Hollywood plague movies are usually about a fictional viral outbreak, unleashing chaos and anarchy that can only be stopped by heroes who transcend the panic.
That’s not true for “93 Days”, a Nollywood film premiering on Tuesday, which dramatises the story of Nigeria’s response to the very real Ebola epidemic in 2014 that killed more than 11,000 people in West Africa.
Hundreds had already died from the disease in Guinea, Liberia and Sierra Leone when Ebola surfaced in Nigeria as a Liberian finance ministry official, Patrick Sawyer, arrived in Lagos on July 20, 2014, visibly unwell.
When it was confirmed he had the haemorrhagic virus, there were fears it would spread like wildfire in the megacity of 20 million and across Africa’s most populous nation — and then beyond.
But that’s not what happened in Nigeria, and for many people that was nothing short of a miracle.
There were just 19 confirmed Ebola cases and seven deaths, including Sawyer, and Nigeria lifted its state of emergency 93 days after he was first admitted to hospital.
During a recent advance screening of “93 Days” in Lagos, the audience was chatting and flicking through their smartphones as the titles rolled, in typical Nigerian fashion.
But when the words “based on a true story” appeared on screen, the room fell silent.
“For the first time, Nigerians united to fight against a common enemy, everyone was scared,” producer Bolanle Austen-Peters told AFP.
“Two years later, it is as if there had been a general amnesia, no one seems to remember what we went through.
“It seemed to me important that we document our own history of our country.”
Directed and co-produced by Nigerian Steve Gukas and written by South African Paul Rowlston, “93 Days” portrays the medical staff of First Consultants hospital, where Sawyer was patient zero.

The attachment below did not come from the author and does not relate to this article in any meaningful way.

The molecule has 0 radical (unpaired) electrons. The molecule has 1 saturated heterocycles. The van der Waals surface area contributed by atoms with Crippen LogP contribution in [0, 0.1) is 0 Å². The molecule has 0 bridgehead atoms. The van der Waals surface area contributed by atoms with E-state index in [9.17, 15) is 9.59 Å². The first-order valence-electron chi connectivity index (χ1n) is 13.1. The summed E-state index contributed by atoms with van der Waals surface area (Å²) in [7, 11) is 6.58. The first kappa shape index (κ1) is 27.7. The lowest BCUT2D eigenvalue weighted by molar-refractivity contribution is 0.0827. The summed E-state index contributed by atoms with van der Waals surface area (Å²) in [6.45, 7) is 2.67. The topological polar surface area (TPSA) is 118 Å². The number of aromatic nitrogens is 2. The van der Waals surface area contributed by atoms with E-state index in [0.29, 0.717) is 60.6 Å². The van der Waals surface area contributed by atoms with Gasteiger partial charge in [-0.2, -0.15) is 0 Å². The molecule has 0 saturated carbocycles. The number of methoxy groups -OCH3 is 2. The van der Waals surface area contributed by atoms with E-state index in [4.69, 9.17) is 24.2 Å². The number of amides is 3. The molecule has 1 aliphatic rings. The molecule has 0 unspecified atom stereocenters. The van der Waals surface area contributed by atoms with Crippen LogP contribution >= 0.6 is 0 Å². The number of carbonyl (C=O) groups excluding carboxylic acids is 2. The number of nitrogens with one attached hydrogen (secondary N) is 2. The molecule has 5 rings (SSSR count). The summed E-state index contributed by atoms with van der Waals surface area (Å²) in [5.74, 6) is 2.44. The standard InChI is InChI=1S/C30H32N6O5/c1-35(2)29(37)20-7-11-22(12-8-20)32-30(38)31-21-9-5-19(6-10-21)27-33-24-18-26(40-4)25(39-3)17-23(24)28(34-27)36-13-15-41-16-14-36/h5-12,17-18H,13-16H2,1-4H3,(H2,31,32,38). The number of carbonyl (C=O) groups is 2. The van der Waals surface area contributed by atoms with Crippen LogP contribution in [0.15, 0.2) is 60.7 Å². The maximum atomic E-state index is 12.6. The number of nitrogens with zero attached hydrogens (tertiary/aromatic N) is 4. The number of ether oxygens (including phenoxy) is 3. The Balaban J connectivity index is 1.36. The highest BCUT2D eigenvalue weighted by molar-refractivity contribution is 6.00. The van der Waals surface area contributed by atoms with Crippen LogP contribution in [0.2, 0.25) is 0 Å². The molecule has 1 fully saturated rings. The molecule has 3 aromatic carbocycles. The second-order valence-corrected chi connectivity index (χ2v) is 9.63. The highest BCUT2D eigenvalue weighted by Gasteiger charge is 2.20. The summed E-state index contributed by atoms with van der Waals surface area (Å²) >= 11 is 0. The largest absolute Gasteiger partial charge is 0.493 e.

At the time, coverage of the Ebola epidemic was dominated by images of people being carted away by medical staff encased in head-to-toe protective suits.
The movie shows the horror of the virus. There were gasps in the audience when Sawyer rips out his intravenous drip and blood sprays onto the medical staff.
But it also reveals the humanity in the crisis, showing the courage and sacrifice of those on the front lines of the battle against Ebola.
Some in the audience were sobbing during the scene when a young man says goodbye to his dying mother, trapped behind the clear plastic wall of an isolation ward.
The mother, played by Nigerian actress Bimbo Akintola, was the clinic’s most senior doctor, Stella Adadevoh, who heroically refused to discharge Sawyer despite heavy pressure from Liberia.
In the last scene, Nigeria’s green and white flag is behind hospital director Benjamin Ohiaeri, played by US movie star Danny Glover, as he gives a rousing speech on the resilience of Nigerians.
Sponsored by the Lagos state government, the scene mirrors the naked patriotism seen in such Hollywood films as “Independence Day”.
But for many that moment of national pride is worth celebrating at a time when Nigeria is in the depths of an economic recession and armed groups, including Boko Haram in the northeast, are wreaking havoc.
“Here we come!” actress Somkele Iyamah Idhalama said, raising her left fist.
She is taking the movie to the Toronto International Film Festival later this month, where “93 Days” was selected alongside seven other Nigerian productions.
“That’s what I’ve always wanted to do, to put my country on a better light,” said Iyamah, who plays Doctor Ada Igonoh who contracted Ebola but recovered.
Igonoh gave birth to a baby girl in the United States last November in what the First Consultant Hospital called “a new lease of life and in memory of fallen colleagues and survivors” of Ebola.
Iyamah said Nigerian cinema is now “taken more seriously” and has a crucial role to play in the country’s development.
“We have shown that the economy can survive with a huge input from the entertainment sector… We can save the economy,” she said.
That economic contribution can be seen as Nollywood films — traditionally low budget — are improving and being helped by pan-African satellite TV channels.
Nigeria’s entertainment industry grew to 1.4 percent of GDP — $7.2 billion — in 2014, according to Oxford Business Group.
The premiere of “93 Days” is being held at the House on the Rock, an evangelical mega-church in the prosperous suburb of Lekki that can seat 7,000 under its roof.
“There are not so many places in Lagos that can host so many people,” event organiser Joseph Umoibom said.
Still, for a movie about a miracle, perhaps there’s no better place.